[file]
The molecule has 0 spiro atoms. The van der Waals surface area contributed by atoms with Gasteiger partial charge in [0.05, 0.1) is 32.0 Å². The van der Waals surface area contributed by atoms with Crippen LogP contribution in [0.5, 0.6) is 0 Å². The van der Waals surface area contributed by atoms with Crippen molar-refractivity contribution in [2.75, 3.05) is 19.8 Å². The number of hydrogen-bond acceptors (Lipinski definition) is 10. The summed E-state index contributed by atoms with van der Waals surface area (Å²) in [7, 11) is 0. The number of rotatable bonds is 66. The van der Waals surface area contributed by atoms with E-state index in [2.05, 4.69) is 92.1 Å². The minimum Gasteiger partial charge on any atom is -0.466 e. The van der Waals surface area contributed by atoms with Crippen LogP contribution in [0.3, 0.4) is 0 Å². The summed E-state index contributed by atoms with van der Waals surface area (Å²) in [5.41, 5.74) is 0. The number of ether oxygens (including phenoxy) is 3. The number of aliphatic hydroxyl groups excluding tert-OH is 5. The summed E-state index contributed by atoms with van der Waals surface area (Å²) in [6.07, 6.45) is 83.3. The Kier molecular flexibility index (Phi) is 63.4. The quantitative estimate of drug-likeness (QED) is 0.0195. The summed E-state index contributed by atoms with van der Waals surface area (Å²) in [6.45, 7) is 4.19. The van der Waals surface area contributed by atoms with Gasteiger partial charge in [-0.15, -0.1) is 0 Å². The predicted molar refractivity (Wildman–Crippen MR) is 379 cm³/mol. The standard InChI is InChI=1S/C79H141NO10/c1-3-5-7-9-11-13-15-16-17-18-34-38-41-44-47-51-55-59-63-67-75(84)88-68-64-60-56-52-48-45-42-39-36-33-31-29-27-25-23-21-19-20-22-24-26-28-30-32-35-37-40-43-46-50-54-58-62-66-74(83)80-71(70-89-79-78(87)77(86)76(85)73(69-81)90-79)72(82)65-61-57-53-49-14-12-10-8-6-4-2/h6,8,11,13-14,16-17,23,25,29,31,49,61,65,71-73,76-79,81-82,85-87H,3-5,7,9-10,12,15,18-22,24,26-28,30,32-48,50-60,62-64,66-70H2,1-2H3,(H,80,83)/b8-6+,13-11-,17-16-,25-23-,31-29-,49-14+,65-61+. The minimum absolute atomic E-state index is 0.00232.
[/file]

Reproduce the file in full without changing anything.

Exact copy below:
The molecule has 0 spiro atoms. The van der Waals surface area contributed by atoms with Gasteiger partial charge in [0.05, 0.1) is 32.0 Å². The van der Waals surface area contributed by atoms with Crippen LogP contribution in [0.5, 0.6) is 0 Å². The van der Waals surface area contributed by atoms with Crippen molar-refractivity contribution in [2.75, 3.05) is 19.8 Å². The number of hydrogen-bond acceptors (Lipinski definition) is 10. The summed E-state index contributed by atoms with van der Waals surface area (Å²) in [7, 11) is 0. The number of rotatable bonds is 66. The van der Waals surface area contributed by atoms with E-state index in [2.05, 4.69) is 92.1 Å². The minimum Gasteiger partial charge on any atom is -0.466 e. The van der Waals surface area contributed by atoms with Crippen LogP contribution in [0.3, 0.4) is 0 Å². The summed E-state index contributed by atoms with van der Waals surface area (Å²) in [5.41, 5.74) is 0. The number of ether oxygens (including phenoxy) is 3. The number of aliphatic hydroxyl groups excluding tert-OH is 5. The summed E-state index contributed by atoms with van der Waals surface area (Å²) in [6.07, 6.45) is 83.3. The Kier molecular flexibility index (Phi) is 63.4. The quantitative estimate of drug-likeness (QED) is 0.0195. The summed E-state index contributed by atoms with van der Waals surface area (Å²) in [6.45, 7) is 4.19. The van der Waals surface area contributed by atoms with Gasteiger partial charge in [-0.15, -0.1) is 0 Å². The predicted molar refractivity (Wildman–Crippen MR) is 379 cm³/mol. The standard InChI is InChI=1S/C79H141NO10/c1-3-5-7-9-11-13-15-16-17-18-34-38-41-44-47-51-55-59-63-67-75(84)88-68-64-60-56-52-48-45-42-39-36-33-31-29-27-25-23-21-19-20-22-24-26-28-30-32-35-37-40-43-46-50-54-58-62-66-74(83)80-71(70-89-79-78(87)77(86)76(85)73(69-81)90-79)72(82)65-61-57-53-49-14-12-10-8-6-4-2/h6,8,11,13-14,16-17,23,25,29,31,49,61,65,71-73,76-79,81-82,85-87H,3-5,7,9-10,12,15,18-22,24,26-28,30,32-48,50-60,62-64,66-70H2,1-2H3,(H,80,83)/b8-6+,13-11-,17-16-,25-23-,31-29-,49-14+,65-61+. The minimum absolute atomic E-state index is 0.00232.